This is not the game you’re looking for. Yes, it’s a massive shame. We’ve been salivating over The Force Unleashed for two years, as have most of you, but the end product just doesn’t live up to the massive expectations it built up. Well, as a game anyway.
LucasArts has billed The Force Unleashed as the link between the rather bloated Episode III, Revenge of the Sith, and the excellent original film, Episode IV, A New Hope. As a story, this game hits the spot. In fact, we’d go as far as to say that this is one of the best pieces of storytelling you’ll find on current-gen. No wonder George Lucas gave it his official thumbs up. It doesn’t try to cram in anachronistic cameos, or shoehorn in clever little nods to the original films to try and make itself cool: it just weaves a magical story that’ll keep driving you to the end, no matter how irritated you might get with some of the game’s clumsy flaws.
The beautiful visuals certainly help The Force Unleashed to get its plot and emotions across with maximum impact. Pre-rendered cut-scenes are incredible – perhaps the best you’ve seen this gen – as each of the characters looks genuinely alive, and the in-game business doesn’t look too shabby either. Coupled with that, the beautiful Star Wars score echoes throughout every moment, giving the experience that stirring, authentic feel.
The fact that the game is so perfectly pitched and presented toward Star Wars aficionados is its greatest asset, but for you, it’ll be the biggest problem. You see, as a game The Force Unleashed is not money well spent. It’s a fairly standard, fairly short action game with too few frills and too many problems. Oh, and no multiplayer whatsoever. Clocking in at around six to eight hours, depending on how talented you are with a lightsaber, or how willing you are to wander each level looking for every bonus item, this isn’t great value for money. Once the story is finished, you’re unlikely to go back for another play-through.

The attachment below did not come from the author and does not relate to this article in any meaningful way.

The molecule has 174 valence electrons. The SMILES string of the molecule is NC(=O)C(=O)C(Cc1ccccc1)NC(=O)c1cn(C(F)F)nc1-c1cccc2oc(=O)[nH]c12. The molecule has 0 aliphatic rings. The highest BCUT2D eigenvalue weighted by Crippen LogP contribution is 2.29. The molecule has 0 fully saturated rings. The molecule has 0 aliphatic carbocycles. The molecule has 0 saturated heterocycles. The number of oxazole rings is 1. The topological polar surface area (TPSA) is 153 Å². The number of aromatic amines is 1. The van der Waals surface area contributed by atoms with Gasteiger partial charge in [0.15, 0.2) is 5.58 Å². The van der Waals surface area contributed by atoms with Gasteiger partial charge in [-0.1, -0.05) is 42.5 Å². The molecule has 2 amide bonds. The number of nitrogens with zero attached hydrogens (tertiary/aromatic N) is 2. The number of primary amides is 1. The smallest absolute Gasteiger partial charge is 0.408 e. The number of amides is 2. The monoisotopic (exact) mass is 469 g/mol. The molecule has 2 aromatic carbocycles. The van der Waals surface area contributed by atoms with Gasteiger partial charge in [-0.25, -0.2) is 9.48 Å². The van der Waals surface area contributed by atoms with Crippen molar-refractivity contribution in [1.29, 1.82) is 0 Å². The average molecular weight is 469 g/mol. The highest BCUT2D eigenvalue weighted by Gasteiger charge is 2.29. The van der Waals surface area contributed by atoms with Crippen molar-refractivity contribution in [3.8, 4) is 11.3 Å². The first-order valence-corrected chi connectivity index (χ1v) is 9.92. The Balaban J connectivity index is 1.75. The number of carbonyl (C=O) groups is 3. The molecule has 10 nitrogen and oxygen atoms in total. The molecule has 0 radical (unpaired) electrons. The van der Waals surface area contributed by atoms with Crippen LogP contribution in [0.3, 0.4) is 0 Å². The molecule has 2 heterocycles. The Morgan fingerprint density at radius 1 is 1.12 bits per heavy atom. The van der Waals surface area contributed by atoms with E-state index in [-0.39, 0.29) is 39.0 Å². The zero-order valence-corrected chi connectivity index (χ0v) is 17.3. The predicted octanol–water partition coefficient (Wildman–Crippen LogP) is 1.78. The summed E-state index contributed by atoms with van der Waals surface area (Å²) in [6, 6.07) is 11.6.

The problem is that games like Devil May Cry 4 and Ninja Gaiden 2 have come along in 2008 and rather embarrassed The Force Unleashed. While they offered slick combat that switched effortlessly between close and ranged combat, this game feels clunky and unrefined by comparison. The opening level of the game, where you play as Vader, is particularly slow and tedious. Picking up Wookiees and lobbing them into the abyss may seem like a laugh, but after around 50 or 60 times performing the same move, it can get a bit tedious.
It’s a relief, then, to take control of the Secret Apprentice in the second stage. He feels quicker, more responsive and has a better range of moves and combos (which can be expanded and upgraded as you collect cubes or level up). However, the action still feels linear and repetitive. You’ll quickly realize that each of the game’s fancy-pants locations are nothing more than corridors with attractive furniture (you know, to make them seem less like boring, old corridors). Boss fights, too, have a certain air of predictability to them and most can be beaten using the same combo over and over.